The information industry has evolved from monolithic applications, to client-server technology, to thin connections, to components & services, and the latest in this trend is ‘platform’. The significance of ‘platform’-ing an application varies in different degrees for different industries. ‘Platformification’ is becoming increasingly significant in banking or in the financial industry at large. The common understanding of platform in banking industry can be well described by using key words such as ‘standardization’, ‘industrialization’, ‘open architecture’, ‘intuitive’, ‘personalized’, ‘model driven’, ‘componentized’, ‘cloud ready’, ‘API enabled’, and more. While all are required to complete the definition of a platform, the best platform is one that allows the business to innovate and differentiate.
Application Programming Interface, more commonly known as ‘API’ is a key aspect that can elevate an application from the current state to a platform. APIs empower the application to allow exposure to business rules, definitions and usability in a manner that can be easily adapted to a given scenario thus providing a seamless methodology to integrate applications and components of varying maturity implemented for different technologies. While there are several other aspects such as data models, DB agnosticism, layered architecture which play an important role in re-inventing an application into a platform APIs are the key ingredients in this journey. The more open an application becomes by using APIs, the closer it moves towards becoming a platform.
There are several standards in the API industry and slowly these are getting converged into one or two major groups. Native APIs, RPCs, SOAP APIs, REST APIs are coming together and we will soon witness most of these getting mapped to some sort of standard way of representation of application business.
The core matter to consider is that whether platform banking and bank as a platform are one and the same? Do APIs in terms of definition and applicability carry the same relevance in these two aspects?
While it appears in the current state that the two convey the same meaning, we are beginning to clearly see the distinction between the two. Platform banking will continue to evolve the way it is currently going, helping banks open up more and more services for internal and external players and to re-imagine banking business through various means. However, it will still continue to revolve around the services, offers and differentiations provided by the banks or associated entities including Fin-Techs. Banking as a platform will soon imbibe an altogether different meaning and it will allow the clients or more commonly known as ‘account holders/CIF’ of the banks to reimagine banking in a way that is highly personalized to individuals. The journey on this front has already commenced for corporates and it will spread to retailers and individuals in a short span of time.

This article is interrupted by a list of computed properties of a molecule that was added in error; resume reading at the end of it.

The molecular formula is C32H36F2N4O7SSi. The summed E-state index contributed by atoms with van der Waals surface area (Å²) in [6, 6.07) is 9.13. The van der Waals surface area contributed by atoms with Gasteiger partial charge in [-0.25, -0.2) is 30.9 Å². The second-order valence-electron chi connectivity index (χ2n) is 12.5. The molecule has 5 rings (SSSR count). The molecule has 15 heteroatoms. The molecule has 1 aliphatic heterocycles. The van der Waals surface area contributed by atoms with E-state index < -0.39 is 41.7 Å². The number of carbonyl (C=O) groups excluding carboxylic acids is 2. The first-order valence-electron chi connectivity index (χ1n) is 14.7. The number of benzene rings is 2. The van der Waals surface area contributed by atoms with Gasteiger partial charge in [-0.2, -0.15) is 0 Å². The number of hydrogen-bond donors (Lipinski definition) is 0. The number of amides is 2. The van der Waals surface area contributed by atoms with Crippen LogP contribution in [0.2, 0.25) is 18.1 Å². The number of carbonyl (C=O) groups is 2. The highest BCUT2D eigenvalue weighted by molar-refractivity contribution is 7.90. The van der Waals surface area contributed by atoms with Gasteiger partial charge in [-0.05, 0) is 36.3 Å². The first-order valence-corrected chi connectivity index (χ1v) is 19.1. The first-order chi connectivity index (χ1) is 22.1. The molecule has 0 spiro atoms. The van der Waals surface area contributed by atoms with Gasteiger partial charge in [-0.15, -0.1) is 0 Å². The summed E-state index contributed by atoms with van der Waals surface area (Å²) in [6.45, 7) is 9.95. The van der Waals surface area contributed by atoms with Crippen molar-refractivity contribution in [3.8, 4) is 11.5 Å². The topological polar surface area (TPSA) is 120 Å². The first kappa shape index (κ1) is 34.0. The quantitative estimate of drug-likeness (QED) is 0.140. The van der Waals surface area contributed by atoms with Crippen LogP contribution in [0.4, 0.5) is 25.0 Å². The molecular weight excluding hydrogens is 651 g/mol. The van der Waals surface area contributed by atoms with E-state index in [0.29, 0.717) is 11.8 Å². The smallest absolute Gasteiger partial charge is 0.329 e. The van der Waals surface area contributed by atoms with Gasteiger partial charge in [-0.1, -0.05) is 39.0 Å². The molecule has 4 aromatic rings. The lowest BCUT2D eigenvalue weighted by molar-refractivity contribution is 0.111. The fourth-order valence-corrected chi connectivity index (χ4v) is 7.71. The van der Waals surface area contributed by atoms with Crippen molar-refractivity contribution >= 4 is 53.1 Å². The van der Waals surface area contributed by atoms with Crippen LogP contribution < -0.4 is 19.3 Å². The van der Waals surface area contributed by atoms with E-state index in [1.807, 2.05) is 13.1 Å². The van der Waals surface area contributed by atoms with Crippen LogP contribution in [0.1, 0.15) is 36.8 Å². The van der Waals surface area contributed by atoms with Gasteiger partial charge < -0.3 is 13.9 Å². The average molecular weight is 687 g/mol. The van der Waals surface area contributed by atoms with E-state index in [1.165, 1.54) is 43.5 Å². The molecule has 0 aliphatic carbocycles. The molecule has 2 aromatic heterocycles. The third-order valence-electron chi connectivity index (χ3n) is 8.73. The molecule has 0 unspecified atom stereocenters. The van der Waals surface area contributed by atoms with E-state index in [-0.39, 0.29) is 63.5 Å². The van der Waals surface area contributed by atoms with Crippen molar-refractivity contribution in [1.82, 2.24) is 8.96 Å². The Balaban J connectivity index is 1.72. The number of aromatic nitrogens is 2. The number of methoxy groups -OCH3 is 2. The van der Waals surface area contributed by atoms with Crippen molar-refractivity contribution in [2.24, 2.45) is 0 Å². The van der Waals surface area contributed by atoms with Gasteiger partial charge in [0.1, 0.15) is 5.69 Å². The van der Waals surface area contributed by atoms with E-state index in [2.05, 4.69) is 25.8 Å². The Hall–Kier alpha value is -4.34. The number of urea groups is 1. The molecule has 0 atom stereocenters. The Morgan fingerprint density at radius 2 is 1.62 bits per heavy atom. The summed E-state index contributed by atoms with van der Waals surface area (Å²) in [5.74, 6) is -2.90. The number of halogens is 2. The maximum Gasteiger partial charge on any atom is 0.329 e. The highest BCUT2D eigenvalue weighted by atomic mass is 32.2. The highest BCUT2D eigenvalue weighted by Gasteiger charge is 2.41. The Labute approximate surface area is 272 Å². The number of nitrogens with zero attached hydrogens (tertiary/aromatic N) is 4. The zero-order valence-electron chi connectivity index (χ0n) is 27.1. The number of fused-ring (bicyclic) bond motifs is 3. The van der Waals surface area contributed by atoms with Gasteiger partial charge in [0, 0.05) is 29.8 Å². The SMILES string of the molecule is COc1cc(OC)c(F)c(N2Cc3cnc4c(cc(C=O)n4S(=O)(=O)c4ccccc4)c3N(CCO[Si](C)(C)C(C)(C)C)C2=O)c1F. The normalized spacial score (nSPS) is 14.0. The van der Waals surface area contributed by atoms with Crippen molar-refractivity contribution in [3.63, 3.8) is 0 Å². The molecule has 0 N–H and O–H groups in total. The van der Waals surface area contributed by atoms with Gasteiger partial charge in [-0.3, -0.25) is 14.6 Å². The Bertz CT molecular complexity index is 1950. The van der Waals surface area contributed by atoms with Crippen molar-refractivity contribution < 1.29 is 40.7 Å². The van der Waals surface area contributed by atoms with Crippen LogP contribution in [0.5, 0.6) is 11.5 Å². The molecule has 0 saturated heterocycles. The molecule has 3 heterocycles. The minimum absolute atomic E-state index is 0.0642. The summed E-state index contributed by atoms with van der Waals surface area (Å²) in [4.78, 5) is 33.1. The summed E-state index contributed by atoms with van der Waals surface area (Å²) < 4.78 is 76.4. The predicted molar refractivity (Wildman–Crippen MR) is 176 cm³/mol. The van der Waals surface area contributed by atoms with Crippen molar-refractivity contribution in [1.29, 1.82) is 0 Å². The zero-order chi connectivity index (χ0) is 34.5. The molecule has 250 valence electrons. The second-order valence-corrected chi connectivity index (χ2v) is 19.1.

To differentiate the two aspects in a better way, let us consider the following examples:
Financial institutions including banks would like to separate processing of payments (including non-financial messages) from the core banking applications. This necessitates the payment processing hub functionality to be separated out and configured as a platform through which banks can interface with various standardized payment gateways. The platform is expected to be open in terms of architecture, must have API support, be extendable for corporate cash management processing, be cloud ready and so on. This qualifies the definition of platform banking.
A retail customer of the bank would like to configure and personalize an investment product as per his/her requirement. This would involve user experience, modularity, abstraction, compliance and the ability to manage individual products designed by a bank’s customers. The ‘bank’ will be abstract in this case and ‘banking’ for all practical purposes will be carried out by the customer. This requires the bank or banking to be available to all customers/prospects as a platform. Re-imagined APIs will enable this aspect.
Therefore, APIs will evolve into another ‘avatar’ to enable bank become a platform for its customers. The differentiation of platform banking and bank-as-a-platform will further help APIs to drive differentiation and simplification of the industry as a whole. The eco-system involving ERP systems, cloud ISVs, Fin-Techs will harmonize more and the banking community as a whole will altogether leap into significantly higher orbit. With changes in lifestyles and behaviors, banking will become more and more visible to customers and bank by itself will remain invisible to a large extent.